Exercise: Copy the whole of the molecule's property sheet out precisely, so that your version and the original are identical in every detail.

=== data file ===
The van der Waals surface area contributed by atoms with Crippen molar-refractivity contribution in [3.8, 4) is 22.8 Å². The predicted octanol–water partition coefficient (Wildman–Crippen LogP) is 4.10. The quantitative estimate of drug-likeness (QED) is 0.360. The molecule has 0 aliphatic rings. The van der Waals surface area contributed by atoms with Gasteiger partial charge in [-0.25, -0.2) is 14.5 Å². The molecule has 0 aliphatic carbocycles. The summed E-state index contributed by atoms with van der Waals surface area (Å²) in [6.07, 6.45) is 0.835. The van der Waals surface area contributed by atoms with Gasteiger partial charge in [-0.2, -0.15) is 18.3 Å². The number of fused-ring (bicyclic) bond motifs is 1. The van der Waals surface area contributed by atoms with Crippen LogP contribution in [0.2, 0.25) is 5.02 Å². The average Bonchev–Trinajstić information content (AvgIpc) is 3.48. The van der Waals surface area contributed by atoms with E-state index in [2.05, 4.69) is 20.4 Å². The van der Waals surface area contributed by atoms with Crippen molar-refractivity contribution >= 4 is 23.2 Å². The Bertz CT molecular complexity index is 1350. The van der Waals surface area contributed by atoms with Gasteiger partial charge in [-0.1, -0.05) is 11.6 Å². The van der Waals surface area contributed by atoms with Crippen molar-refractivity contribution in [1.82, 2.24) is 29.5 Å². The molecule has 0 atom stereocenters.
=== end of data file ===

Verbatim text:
The van der Waals surface area contributed by atoms with Crippen molar-refractivity contribution in [3.8, 4) is 22.8 Å². The predicted octanol–water partition coefficient (Wildman–Crippen LogP) is 4.10. The quantitative estimate of drug-likeness (QED) is 0.360. The molecule has 0 aliphatic rings. The van der Waals surface area contributed by atoms with Gasteiger partial charge in [-0.25, -0.2) is 14.5 Å². The molecule has 0 aliphatic carbocycles. The summed E-state index contributed by atoms with van der Waals surface area (Å²) in [6.07, 6.45) is 0.835. The van der Waals surface area contributed by atoms with Gasteiger partial charge in [-0.2, -0.15) is 18.3 Å². The number of fused-ring (bicyclic) bond motifs is 1. The van der Waals surface area contributed by atoms with Crippen LogP contribution in [0.2, 0.25) is 5.02 Å². The average Bonchev–Trinajstić information content (AvgIpc) is 3.48. The van der Waals surface area contributed by atoms with E-state index in [2.05, 4.69) is 20.4 Å². The van der Waals surface area contributed by atoms with Crippen molar-refractivity contribution >= 4 is 23.2 Å². The Bertz CT molecular complexity index is 1350. The van der Waals surface area contributed by atoms with Gasteiger partial charge in [-0.1, -0.05) is 11.6 Å². The van der Waals surface area contributed by atoms with Crippen molar-refractivity contribution in [1.82, 2.24) is 29.5 Å². The molecule has 0 atom stereocenters.